Irrigation was an important invention for cultures in dry regions. Why does irrigation demand a stratified social system to be sustainable?
Today, irrigation does not require a hierarchical social structure to be sustainable. However, historians believe that the lack of advanced technology in the past meant that a hierarchical social structure was necessary to sustain large-scale irrigation. The reason for this is that irrigation projects required a great deal of work and that work could only be accomplished if there was a hierarchical, stratified social system.
In ancient times, irrigation projects could only be completed using massive amounts of labor. People had to dig the ditches and canals by hand. They had to build any levees or other infrastructure by hand. All of this took a great deal of effort and a tremendous number of man-hours. Today, the presence of technology greatly reduces the man-hours needed for irrigation projects, but these technologies did not exist in ancient times.
So, why was a hierarchical, stratified social structure needed in order for all this labor to be mobilized? The reason for this is that the people would not have volunteered to go work on these projects. They would also have had a hard time organizing the projects. This meant that they needed to have a strong government that had the power to tell the lower classes what to do.
The farmers and lower-class workers of ancient times would have had to work very hard and very long simply to provide for their families. They would not have been eager to volunteer to take time off and go work on a project that would not help feed their families. Left to their own devices, they would not have worked on the projects. This is where the stratification comes in. In a stratified social structure, the people at the top of the society can order the lower classes around. The lower classes have little choice but to obey. In a stratified society, the government could simply order the peasants to go and work on the irrigation projects. That way, the projects would get done.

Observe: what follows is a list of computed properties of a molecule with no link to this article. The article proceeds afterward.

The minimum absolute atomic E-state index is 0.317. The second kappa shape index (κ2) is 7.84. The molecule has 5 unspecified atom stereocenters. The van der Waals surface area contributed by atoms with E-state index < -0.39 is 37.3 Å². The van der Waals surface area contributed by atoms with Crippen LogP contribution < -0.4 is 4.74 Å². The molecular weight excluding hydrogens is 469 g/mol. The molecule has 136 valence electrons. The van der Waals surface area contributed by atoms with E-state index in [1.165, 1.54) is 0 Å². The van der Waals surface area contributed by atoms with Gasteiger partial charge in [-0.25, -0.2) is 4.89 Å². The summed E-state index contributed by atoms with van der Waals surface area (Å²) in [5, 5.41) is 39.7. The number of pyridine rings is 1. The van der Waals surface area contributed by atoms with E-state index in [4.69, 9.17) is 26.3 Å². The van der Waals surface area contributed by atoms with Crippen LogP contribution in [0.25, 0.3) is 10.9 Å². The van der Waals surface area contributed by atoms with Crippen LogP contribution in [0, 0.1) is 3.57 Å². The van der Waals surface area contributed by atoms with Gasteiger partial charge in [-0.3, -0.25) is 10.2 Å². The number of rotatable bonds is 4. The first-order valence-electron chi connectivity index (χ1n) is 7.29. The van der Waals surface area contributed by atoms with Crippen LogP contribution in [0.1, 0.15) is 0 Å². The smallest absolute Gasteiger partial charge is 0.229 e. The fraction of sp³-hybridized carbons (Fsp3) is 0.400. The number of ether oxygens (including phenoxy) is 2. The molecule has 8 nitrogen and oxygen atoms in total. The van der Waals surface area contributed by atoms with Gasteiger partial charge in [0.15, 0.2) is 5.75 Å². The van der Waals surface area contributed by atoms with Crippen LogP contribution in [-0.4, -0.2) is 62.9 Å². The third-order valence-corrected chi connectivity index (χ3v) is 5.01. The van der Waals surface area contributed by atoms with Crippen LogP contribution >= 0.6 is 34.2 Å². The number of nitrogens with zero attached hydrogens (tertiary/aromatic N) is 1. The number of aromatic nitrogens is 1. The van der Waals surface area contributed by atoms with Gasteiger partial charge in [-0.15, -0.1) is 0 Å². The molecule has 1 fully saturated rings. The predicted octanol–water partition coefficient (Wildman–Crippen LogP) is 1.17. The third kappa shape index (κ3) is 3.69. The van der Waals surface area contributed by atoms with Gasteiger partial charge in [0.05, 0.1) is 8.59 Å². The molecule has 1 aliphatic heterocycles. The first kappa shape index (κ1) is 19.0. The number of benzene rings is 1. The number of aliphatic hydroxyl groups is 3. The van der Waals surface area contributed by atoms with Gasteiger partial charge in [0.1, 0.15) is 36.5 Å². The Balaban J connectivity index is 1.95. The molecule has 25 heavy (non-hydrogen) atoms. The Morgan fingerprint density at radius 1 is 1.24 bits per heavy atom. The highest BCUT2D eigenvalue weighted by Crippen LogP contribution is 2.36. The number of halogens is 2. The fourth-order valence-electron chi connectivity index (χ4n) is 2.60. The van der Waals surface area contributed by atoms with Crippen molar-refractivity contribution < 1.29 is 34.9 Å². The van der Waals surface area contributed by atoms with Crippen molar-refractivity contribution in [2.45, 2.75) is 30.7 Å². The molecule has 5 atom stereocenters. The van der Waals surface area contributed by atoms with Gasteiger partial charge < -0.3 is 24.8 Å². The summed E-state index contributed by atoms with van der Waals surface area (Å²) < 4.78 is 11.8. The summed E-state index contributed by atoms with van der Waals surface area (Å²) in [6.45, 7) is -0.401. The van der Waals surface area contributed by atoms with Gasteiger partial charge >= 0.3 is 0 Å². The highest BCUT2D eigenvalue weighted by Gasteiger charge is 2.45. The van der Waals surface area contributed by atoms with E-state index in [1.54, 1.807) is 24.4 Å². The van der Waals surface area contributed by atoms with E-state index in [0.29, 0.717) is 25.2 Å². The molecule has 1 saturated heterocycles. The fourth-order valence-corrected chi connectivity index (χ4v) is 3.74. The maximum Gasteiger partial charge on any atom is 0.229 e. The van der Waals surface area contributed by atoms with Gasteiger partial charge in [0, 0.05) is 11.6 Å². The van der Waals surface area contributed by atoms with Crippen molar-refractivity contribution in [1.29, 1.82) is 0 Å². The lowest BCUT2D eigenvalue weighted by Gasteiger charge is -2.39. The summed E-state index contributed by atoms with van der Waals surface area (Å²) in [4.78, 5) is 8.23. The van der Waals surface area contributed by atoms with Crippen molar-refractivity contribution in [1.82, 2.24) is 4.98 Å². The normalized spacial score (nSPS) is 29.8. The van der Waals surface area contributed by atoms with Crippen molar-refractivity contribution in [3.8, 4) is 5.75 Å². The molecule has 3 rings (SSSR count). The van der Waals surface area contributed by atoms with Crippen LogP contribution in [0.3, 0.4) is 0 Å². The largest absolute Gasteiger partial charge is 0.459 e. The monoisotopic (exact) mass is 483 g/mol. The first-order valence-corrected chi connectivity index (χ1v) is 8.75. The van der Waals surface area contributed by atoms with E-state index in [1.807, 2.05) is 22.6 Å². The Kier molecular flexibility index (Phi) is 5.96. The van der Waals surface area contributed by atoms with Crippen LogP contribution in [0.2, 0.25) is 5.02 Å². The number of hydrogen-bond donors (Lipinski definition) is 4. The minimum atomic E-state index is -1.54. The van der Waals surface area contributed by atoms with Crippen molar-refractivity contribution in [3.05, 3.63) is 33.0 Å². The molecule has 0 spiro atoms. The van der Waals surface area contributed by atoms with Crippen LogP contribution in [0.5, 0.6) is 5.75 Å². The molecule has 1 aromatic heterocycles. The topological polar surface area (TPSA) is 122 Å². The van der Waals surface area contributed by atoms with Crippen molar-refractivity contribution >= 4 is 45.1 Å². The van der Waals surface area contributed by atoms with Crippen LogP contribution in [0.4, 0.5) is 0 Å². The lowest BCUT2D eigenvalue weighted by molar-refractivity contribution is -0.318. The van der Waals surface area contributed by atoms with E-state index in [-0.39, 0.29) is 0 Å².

Historians believe that massive public works in ancient times only got done through some sort of coercion. People had to be forced to work on these projects. In order to force them, it was necessary to have a stratified social structure so that the rulers had the power to coerce their labor. This is why irrigation projects could only be accomplished in a stratified social system.